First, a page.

Zooplankton diversity in Philippine Lakes
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Sustainable fisheries development partly depends on the availability of adequate zooplankton as principal food items of early life history stages of economically important fish species as well as of the adults of some species such as clupeids (e.g., Sardinella tawilis of Lake Taal in Batangas). The broad characteristics of the composition of freshwater zooplankton (Rotifera, Cladocera and Copepoda) of natural and man-made lakes in the Philippines are compared with those of the Oriental Region, in particular, and other tropical regions, in general. Two species of calanoid copepods are endemic, a somewhat remarkable occurrence considering that calanoids are represented by only five known species in the Philippines and absent in many large tropical lakes. Daphnia, which almost invariably influences food-web interactions and structures of plankton communities in temperate lakes, still has to be recorded.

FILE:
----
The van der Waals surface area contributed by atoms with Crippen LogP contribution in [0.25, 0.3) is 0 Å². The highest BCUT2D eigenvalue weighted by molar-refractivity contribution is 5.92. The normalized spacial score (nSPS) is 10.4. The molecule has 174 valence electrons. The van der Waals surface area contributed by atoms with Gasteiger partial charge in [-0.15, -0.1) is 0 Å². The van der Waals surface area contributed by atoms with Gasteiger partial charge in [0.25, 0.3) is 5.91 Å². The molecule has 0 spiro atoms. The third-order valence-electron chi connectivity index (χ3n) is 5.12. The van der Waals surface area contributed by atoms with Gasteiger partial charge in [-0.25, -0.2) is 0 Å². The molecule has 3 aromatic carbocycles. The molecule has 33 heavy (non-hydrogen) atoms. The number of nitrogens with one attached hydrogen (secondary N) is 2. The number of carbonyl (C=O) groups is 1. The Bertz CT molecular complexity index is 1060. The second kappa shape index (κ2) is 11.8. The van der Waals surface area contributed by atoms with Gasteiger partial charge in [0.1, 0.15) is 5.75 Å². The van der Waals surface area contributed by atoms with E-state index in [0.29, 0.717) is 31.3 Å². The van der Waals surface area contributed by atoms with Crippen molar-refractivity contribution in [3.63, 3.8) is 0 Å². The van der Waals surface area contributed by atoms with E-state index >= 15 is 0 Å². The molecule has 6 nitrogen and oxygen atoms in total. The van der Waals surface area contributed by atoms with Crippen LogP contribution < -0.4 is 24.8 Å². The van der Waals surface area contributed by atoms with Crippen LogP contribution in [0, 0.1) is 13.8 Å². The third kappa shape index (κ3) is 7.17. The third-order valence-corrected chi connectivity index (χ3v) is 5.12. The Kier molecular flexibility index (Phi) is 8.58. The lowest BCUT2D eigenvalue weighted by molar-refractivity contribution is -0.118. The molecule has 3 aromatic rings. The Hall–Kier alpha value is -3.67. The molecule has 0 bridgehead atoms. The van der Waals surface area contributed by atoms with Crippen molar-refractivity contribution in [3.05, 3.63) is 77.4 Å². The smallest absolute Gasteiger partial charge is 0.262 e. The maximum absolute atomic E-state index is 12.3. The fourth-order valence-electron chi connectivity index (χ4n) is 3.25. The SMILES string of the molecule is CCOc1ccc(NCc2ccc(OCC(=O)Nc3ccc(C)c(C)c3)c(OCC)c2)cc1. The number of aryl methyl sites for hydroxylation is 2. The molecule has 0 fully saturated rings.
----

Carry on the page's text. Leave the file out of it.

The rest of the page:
Mamaril A. C. (2001). Zooplankton diversity in Philippine lakes. In C. B. Santiago, M. L. Cuvin-Aralar, & Z. U. Basiao (Eds.), Conservation and Ecological Management of Philippine Lakes in Relation to Fisheries and Aquaculture (pp. 81-93). Tigbauan, Iloilo, Philippines: Aquaculture Department, Southeast Asian Fisheries Development Center; Los Baños, Laguna, Philippines: Philippine Council for Aquatic and Marine Research and Development (PCAMRD), Department of Science and Technology; Quezon City, Philippines: Bureau of Fisheries and Aquatic Resources (BFAR), Department of Agriculture, Quezon City, Philippines.